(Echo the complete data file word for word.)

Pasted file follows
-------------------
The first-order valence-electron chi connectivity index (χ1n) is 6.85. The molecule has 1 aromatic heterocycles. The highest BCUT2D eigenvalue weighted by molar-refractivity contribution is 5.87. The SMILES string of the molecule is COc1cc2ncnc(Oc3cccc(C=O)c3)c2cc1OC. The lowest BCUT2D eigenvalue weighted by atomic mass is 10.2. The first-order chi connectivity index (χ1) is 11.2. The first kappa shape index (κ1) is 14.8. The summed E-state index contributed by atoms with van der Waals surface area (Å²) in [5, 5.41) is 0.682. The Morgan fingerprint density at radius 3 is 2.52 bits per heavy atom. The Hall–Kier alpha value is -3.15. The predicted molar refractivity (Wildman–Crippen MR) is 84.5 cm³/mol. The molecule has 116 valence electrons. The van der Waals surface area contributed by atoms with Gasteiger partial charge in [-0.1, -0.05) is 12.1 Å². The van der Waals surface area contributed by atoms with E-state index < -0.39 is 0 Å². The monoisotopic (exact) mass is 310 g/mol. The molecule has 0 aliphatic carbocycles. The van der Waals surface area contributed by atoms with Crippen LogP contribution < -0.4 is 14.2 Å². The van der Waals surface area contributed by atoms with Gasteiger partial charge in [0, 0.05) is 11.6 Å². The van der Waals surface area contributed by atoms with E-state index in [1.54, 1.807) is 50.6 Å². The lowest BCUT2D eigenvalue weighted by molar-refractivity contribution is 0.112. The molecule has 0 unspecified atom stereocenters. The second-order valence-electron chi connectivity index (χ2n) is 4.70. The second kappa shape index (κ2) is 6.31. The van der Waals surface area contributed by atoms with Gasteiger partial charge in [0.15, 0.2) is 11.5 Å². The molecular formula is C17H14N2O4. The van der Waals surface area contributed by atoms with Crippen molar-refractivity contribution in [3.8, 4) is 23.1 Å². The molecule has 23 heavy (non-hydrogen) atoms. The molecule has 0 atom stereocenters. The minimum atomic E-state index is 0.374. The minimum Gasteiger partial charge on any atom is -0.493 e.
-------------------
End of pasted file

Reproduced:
The first-order valence-electron chi connectivity index (χ1n) is 6.85. The molecule has 1 aromatic heterocycles. The highest BCUT2D eigenvalue weighted by molar-refractivity contribution is 5.87. The SMILES string of the molecule is COc1cc2ncnc(Oc3cccc(C=O)c3)c2cc1OC. The lowest BCUT2D eigenvalue weighted by atomic mass is 10.2. The first-order chi connectivity index (χ1) is 11.2. The first kappa shape index (κ1) is 14.8. The summed E-state index contributed by atoms with van der Waals surface area (Å²) in [5, 5.41) is 0.682. The Morgan fingerprint density at radius 3 is 2.52 bits per heavy atom. The Hall–Kier alpha value is -3.15. The predicted molar refractivity (Wildman–Crippen MR) is 84.5 cm³/mol. The molecule has 116 valence electrons. The van der Waals surface area contributed by atoms with Gasteiger partial charge in [-0.1, -0.05) is 12.1 Å². The van der Waals surface area contributed by atoms with E-state index < -0.39 is 0 Å². The monoisotopic (exact) mass is 310 g/mol. The molecule has 0 aliphatic carbocycles. The van der Waals surface area contributed by atoms with Crippen LogP contribution < -0.4 is 14.2 Å². The van der Waals surface area contributed by atoms with Gasteiger partial charge in [0, 0.05) is 11.6 Å². The van der Waals surface area contributed by atoms with E-state index in [1.54, 1.807) is 50.6 Å². The lowest BCUT2D eigenvalue weighted by molar-refractivity contribution is 0.112. The molecule has 0 unspecified atom stereocenters. The second-order valence-electron chi connectivity index (χ2n) is 4.70. The second kappa shape index (κ2) is 6.31. The van der Waals surface area contributed by atoms with Gasteiger partial charge in [0.15, 0.2) is 11.5 Å². The molecular formula is C17H14N2O4. The van der Waals surface area contributed by atoms with Crippen molar-refractivity contribution in [3.8, 4) is 23.1 Å². The molecule has 23 heavy (non-hydrogen) atoms. The molecule has 0 atom stereocenters. The minimum atomic E-state index is 0.374. The minimum Gasteiger partial charge on any atom is -0.493 e.